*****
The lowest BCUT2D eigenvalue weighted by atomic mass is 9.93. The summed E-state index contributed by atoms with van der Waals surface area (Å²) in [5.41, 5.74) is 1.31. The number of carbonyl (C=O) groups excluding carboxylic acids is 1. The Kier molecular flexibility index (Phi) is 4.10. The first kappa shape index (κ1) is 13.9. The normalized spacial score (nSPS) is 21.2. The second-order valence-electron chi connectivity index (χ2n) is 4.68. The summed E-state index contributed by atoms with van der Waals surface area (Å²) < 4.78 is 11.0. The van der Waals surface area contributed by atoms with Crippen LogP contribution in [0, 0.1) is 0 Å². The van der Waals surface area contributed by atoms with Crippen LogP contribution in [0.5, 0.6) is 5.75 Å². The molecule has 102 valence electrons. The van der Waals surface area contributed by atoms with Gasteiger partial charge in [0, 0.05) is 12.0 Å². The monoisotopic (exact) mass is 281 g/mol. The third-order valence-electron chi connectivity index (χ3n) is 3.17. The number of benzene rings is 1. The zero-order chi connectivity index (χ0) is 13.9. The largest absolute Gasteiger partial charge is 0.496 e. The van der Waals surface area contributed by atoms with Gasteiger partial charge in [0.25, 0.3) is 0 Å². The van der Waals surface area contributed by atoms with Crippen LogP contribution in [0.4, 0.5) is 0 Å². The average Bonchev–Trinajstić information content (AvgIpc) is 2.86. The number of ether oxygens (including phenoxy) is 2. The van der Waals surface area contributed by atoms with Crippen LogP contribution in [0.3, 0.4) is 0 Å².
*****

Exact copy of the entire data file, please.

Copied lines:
The lowest BCUT2D eigenvalue weighted by atomic mass is 9.93. The summed E-state index contributed by atoms with van der Waals surface area (Å²) in [5.41, 5.74) is 1.31. The number of carbonyl (C=O) groups excluding carboxylic acids is 1. The Kier molecular flexibility index (Phi) is 4.10. The first kappa shape index (κ1) is 13.9. The normalized spacial score (nSPS) is 21.2. The second-order valence-electron chi connectivity index (χ2n) is 4.68. The summed E-state index contributed by atoms with van der Waals surface area (Å²) < 4.78 is 11.0. The van der Waals surface area contributed by atoms with Crippen LogP contribution in [0, 0.1) is 0 Å². The van der Waals surface area contributed by atoms with Crippen LogP contribution in [0.5, 0.6) is 5.75 Å². The molecule has 102 valence electrons. The van der Waals surface area contributed by atoms with Gasteiger partial charge in [0, 0.05) is 12.0 Å². The monoisotopic (exact) mass is 281 g/mol. The third-order valence-electron chi connectivity index (χ3n) is 3.17. The number of benzene rings is 1. The zero-order chi connectivity index (χ0) is 13.9. The largest absolute Gasteiger partial charge is 0.496 e. The van der Waals surface area contributed by atoms with Gasteiger partial charge in [0.25, 0.3) is 0 Å². The van der Waals surface area contributed by atoms with Crippen LogP contribution in [0.4, 0.5) is 0 Å². The average Bonchev–Trinajstić information content (AvgIpc) is 2.86. The number of ether oxygens (including phenoxy) is 2. The van der Waals surface area contributed by atoms with Crippen LogP contribution in [0.3, 0.4) is 0 Å².